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New roles for the cerebellum in health and disease.

  • Author(s): Reeber, Stacey L
  • Otis, Tom S
  • Sillitoe, Roy V
  • et al.
Abstract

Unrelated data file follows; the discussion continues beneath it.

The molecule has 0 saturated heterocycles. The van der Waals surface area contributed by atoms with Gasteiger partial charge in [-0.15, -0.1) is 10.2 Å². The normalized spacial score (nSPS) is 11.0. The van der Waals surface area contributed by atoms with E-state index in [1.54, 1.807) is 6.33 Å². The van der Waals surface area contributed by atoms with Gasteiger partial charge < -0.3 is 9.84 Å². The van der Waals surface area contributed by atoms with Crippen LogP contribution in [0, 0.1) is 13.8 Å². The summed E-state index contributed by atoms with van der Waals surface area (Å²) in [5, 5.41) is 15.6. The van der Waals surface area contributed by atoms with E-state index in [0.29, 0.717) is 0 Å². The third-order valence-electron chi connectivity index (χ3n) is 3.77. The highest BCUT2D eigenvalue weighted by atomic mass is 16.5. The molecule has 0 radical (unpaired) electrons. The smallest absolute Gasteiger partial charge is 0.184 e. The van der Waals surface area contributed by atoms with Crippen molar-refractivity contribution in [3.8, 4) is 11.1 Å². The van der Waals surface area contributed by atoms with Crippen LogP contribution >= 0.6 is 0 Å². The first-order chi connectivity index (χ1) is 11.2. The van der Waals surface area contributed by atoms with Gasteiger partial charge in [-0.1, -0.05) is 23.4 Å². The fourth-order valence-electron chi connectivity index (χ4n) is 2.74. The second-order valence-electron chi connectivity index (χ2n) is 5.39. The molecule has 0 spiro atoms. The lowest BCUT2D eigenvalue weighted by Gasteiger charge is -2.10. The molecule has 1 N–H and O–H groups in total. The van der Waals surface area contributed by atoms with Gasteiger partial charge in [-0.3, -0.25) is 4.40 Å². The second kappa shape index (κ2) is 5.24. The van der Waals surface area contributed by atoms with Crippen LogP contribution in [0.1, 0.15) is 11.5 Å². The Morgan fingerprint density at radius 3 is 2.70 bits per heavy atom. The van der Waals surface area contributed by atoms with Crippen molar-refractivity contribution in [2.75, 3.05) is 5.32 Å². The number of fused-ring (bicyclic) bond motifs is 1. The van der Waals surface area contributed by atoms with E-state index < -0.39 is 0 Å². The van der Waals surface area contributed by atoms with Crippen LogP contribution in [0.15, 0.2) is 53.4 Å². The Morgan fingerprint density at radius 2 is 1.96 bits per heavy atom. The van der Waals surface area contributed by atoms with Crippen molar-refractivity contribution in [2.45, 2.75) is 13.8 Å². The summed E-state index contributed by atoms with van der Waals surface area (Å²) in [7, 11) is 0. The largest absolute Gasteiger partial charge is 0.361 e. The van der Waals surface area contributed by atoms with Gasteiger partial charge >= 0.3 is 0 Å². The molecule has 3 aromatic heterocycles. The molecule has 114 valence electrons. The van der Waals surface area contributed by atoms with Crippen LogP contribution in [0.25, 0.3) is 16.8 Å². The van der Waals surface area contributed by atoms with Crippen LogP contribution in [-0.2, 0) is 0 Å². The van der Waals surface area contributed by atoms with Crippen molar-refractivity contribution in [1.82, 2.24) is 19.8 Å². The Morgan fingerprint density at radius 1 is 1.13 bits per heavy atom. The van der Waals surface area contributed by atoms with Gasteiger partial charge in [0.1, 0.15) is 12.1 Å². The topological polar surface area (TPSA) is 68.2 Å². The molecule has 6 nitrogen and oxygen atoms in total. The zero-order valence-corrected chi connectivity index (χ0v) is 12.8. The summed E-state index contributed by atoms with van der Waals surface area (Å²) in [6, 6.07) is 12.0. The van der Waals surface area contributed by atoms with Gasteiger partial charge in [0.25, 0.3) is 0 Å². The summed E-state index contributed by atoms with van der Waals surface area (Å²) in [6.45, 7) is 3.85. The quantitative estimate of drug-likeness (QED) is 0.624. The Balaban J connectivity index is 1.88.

The cerebellum has a well-established role in maintaining motor coordination and studies of cerebellar learning suggest that it does this by recognizing neural patterns, which it uses to predict optimal movements. Serious damage to the cerebellum impairs this learning and results in a set of motor disturbances called ataxia. However, recent work implicates the cerebellum in cognition and emotion, and it has been argued that cerebellar dysfunction contributes to non-motor conditions such as autism spectrum disorders (ASD). Based on human and animal model studies, two major questions arise. Does the cerebellum contribute to non-motor as well as motor diseases, and if so, how does altering its function contribute to such diverse symptoms? The architecture and connectivity of cerebellar circuits may hold the answers to these questions. An emerging view is that cerebellar defects can trigger motor and non-motor neurological conditions by globally influencing brain function. Furthermore, during development cerebellar circuits may play a role in wiring events necessary for higher cognitive functions such as social behavior and language. We discuss genetic, electrophysiological, and behavioral evidence that implicates Purkinje cell dysfunction as a major culprit in several diseases and offer a hypothesis as to how canonical cerebellar functions might be at fault in non-motor as well as motor diseases.

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